Kiribati is on the front lines of climate change. If global sea levels rise 3 feet by 2100 as scientists expect, most of the low-lying island nation would disappear into the Pacific.

Yet even as the effects of global warming gnaw at Kiribati's 32 tiny atolls, an early skirmish over the country's predicament — and perhaps that of many coastal communities around the world — is unfolding hundreds of miles away in New Zealand. There, a man from Kiribati is seeking asylum as a climate change "refugee," arguing the encroaching ocean has forced him, his wife and their three children to find a new home on higher ground.

"There's no future for us when we go back to Kiribati," the man recently told an immigration court in New Zealand, according to a transcript obtained by Associated Press. "Especially for my children. There's nothing for us there."

The man — identified only as "AF" due to New Zealand's immigration laws — fled Kiribati six years ago with his wife, and their children were born in New Zealand. The couple is reportedly living and working on a farm there, but their request for refugee status has already been denied twice. The next step comes Oct. 16 at New Zealand's High Court, although their lawyer has said he'll appeal all the way to the Supreme Court if needed.

The case may foreshadow an emerging global problem. In a new report released last month, the U.N. Intergovernmental Panel on Climate Change (IPCC) predicted that Earth's oceans will rise by 1 to 3 feet over the next 90 years — an ominous forecast for tens of millions of people on low-lying islands and coastal cities from the Pacific to the Caribbean. Kiribati, for example, averages just 6 feet above sea level, and most of its 103,000 residents are crowded into low-elevation areas near the shore.

Tarawa atoll

Vacant land is scarce on Tarawa atoll, Kiribati's capital. (Photo: Torsten Blackwood/AFP/Getty Images)

Kiribati's leaders are well aware of the dangers they face. President Anote Tong recently predicted the country will be uninhabitable in 30 to 60 years due to coastal flooding, erosion and saltwater intrusion, and his government has paid a deposit on 6,000 acres of land in Fiji to provide food security and possibly a home for future generations. Similar planning is underway in the Maldives and other low-lying nations, but it does little to alleviate the immediate pressures in places like Kiribati's Tarawa atoll, where overcrowding and a shortage of usable land has made life increasingly difficult, even dangerous.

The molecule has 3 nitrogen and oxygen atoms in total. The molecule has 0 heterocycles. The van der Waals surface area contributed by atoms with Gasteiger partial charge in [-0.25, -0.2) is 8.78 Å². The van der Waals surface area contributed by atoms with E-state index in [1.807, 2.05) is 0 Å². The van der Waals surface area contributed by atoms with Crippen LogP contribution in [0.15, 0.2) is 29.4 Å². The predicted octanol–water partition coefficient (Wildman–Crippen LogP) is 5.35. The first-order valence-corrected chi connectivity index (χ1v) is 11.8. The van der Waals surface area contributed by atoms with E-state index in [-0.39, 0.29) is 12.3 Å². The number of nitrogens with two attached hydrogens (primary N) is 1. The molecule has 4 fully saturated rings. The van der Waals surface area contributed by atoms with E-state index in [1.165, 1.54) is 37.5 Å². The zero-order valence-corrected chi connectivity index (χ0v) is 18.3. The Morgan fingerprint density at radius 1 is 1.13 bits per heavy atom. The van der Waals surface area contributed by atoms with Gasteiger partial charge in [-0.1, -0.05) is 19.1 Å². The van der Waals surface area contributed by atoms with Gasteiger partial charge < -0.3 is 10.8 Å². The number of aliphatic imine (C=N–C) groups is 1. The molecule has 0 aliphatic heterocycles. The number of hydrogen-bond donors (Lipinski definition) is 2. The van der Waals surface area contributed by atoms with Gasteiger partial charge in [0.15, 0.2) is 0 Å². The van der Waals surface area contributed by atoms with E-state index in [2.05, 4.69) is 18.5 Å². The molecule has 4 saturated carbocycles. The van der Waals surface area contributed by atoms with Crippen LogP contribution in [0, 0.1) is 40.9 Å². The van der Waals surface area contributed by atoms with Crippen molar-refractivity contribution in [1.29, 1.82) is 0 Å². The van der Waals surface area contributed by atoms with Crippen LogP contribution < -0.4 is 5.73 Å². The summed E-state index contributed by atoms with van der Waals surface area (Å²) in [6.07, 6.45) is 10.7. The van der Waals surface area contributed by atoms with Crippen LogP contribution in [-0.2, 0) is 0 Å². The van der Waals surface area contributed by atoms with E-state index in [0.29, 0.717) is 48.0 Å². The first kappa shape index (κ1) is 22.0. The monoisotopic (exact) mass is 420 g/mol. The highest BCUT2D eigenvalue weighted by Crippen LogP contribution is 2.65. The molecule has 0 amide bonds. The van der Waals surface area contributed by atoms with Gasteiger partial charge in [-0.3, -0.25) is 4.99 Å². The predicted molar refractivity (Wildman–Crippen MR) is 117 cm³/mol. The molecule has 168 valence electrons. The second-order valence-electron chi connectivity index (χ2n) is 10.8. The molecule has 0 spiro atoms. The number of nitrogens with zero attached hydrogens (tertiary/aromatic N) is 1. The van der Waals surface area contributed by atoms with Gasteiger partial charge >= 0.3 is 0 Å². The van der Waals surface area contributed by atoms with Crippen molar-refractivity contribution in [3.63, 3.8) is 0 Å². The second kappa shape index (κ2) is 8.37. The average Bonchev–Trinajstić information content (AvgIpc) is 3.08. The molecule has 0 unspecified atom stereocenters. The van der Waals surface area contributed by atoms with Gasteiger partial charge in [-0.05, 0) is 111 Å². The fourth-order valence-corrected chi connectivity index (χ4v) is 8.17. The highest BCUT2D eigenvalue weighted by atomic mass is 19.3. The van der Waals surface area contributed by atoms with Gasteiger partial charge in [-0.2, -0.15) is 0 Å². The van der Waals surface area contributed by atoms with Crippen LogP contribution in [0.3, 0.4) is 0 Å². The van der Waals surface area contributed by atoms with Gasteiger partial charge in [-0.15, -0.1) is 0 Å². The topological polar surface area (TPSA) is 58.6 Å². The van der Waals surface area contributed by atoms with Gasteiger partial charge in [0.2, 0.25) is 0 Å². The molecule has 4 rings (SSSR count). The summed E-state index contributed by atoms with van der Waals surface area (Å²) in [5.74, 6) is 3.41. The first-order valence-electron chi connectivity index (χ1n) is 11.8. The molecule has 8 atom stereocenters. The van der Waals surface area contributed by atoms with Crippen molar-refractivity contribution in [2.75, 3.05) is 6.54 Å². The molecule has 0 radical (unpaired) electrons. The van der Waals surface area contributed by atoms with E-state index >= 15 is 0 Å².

"Fights, often involving knives, break out and, from time to time, people are injured and killed," an expert witness recently told New Zealand's immigration tribunal. "The vegetation has died back in many places, leaving a barren land."

New Zealand isn't unsympathetic, immigration official Bruce Burson tells, but granting asylum to one family could set an unsustainable precedent. Not only are refugees typically oppressed directly by other humans — rather than indirectly via manmade climate change — but AF's plight is shared by most, if not all, of Kiribati's population.

"The sad reality is that environmental degradation caused by both slow and sudden-onset natural disasters is one which is faced by the Kiribati population generally," Burson says.

AF's case may be a long shot, but even if it fails, it could still raise the problem's profile before more people are displaced. Sea-level rise doesn't just threaten Pacific islanders — as IPCC Chairman Rajendra Pachauri has warned, there's also a "very high risk" in dense delta cities like Kolkata, Shanghai and New Orleans. The U.N. doesn't currently include climate castaways in the 1951 Convention Relating to the Status of Refugees, but many refugee advocates say climate change warrants a new, broader definition.

"These are people who are not suffering from persecution because of their beliefs, race or because they belong to a particular group," Phil Glendenning of Australia's Refugee Council told the Guardian earlier this year. "So they don't meet the Refugee Convention criteria but, nevertheless, there will be a need for people to be resettled because they have been displaced by climate change. This is a new cohort of people who are emerging, [and] the rest of the world needs to pay attention."

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Russell McLendon ( @russmclendon ) writes about humans and other wildlife.

Climate 'refugee' seeks asylum in New Zealand
Could the plight of one Kiribati family foreshadow a future inundated with climate-change castaways?